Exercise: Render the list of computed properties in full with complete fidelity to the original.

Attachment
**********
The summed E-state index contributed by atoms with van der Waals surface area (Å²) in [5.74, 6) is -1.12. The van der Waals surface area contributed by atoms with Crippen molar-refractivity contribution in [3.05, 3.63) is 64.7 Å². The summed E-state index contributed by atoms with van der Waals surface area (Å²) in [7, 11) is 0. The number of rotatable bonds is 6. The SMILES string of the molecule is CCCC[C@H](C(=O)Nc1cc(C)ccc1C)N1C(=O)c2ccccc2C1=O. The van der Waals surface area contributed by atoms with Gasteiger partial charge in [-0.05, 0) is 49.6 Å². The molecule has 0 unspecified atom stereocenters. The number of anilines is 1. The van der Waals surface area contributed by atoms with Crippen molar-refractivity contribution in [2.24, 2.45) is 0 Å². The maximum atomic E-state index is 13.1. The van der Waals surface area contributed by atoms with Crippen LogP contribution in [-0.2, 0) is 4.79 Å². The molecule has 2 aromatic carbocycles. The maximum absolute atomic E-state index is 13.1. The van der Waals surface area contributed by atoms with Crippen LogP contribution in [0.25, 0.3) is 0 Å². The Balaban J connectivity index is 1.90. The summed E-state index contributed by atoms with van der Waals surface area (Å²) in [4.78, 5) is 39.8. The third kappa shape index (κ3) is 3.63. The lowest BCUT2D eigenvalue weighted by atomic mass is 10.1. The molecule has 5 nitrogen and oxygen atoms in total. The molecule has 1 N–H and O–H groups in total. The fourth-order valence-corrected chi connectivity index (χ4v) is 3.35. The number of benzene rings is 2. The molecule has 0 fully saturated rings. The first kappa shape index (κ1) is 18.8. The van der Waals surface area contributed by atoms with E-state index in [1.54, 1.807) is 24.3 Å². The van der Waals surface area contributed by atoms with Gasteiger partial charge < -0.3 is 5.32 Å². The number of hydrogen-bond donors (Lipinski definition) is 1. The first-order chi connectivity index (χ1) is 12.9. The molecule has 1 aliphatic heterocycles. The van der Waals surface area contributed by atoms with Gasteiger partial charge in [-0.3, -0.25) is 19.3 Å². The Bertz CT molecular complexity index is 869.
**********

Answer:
The summed E-state index contributed by atoms with van der Waals surface area (Å²) in [5.74, 6) is -1.12. The van der Waals surface area contributed by atoms with Crippen molar-refractivity contribution in [3.05, 3.63) is 64.7 Å². The summed E-state index contributed by atoms with van der Waals surface area (Å²) in [7, 11) is 0. The number of rotatable bonds is 6. The SMILES string of the molecule is CCCC[C@H](C(=O)Nc1cc(C)ccc1C)N1C(=O)c2ccccc2C1=O. The van der Waals surface area contributed by atoms with Gasteiger partial charge in [-0.05, 0) is 49.6 Å². The molecule has 0 unspecified atom stereocenters. The number of anilines is 1. The van der Waals surface area contributed by atoms with Crippen molar-refractivity contribution in [2.24, 2.45) is 0 Å². The maximum atomic E-state index is 13.1. The van der Waals surface area contributed by atoms with Crippen LogP contribution in [-0.2, 0) is 4.79 Å². The molecule has 2 aromatic carbocycles. The maximum absolute atomic E-state index is 13.1. The van der Waals surface area contributed by atoms with Crippen LogP contribution in [0.25, 0.3) is 0 Å². The Balaban J connectivity index is 1.90. The summed E-state index contributed by atoms with van der Waals surface area (Å²) in [4.78, 5) is 39.8. The third kappa shape index (κ3) is 3.63. The lowest BCUT2D eigenvalue weighted by atomic mass is 10.1. The molecule has 5 nitrogen and oxygen atoms in total. The molecule has 1 N–H and O–H groups in total. The fourth-order valence-corrected chi connectivity index (χ4v) is 3.35. The number of benzene rings is 2. The molecule has 0 fully saturated rings. The first kappa shape index (κ1) is 18.8. The van der Waals surface area contributed by atoms with E-state index in [1.54, 1.807) is 24.3 Å². The van der Waals surface area contributed by atoms with Gasteiger partial charge < -0.3 is 5.32 Å². The number of hydrogen-bond donors (Lipinski definition) is 1. The first-order chi connectivity index (χ1) is 12.9. The molecule has 1 aliphatic heterocycles. The van der Waals surface area contributed by atoms with Gasteiger partial charge in [-0.3, -0.25) is 19.3 Å². The Bertz CT molecular complexity index is 869.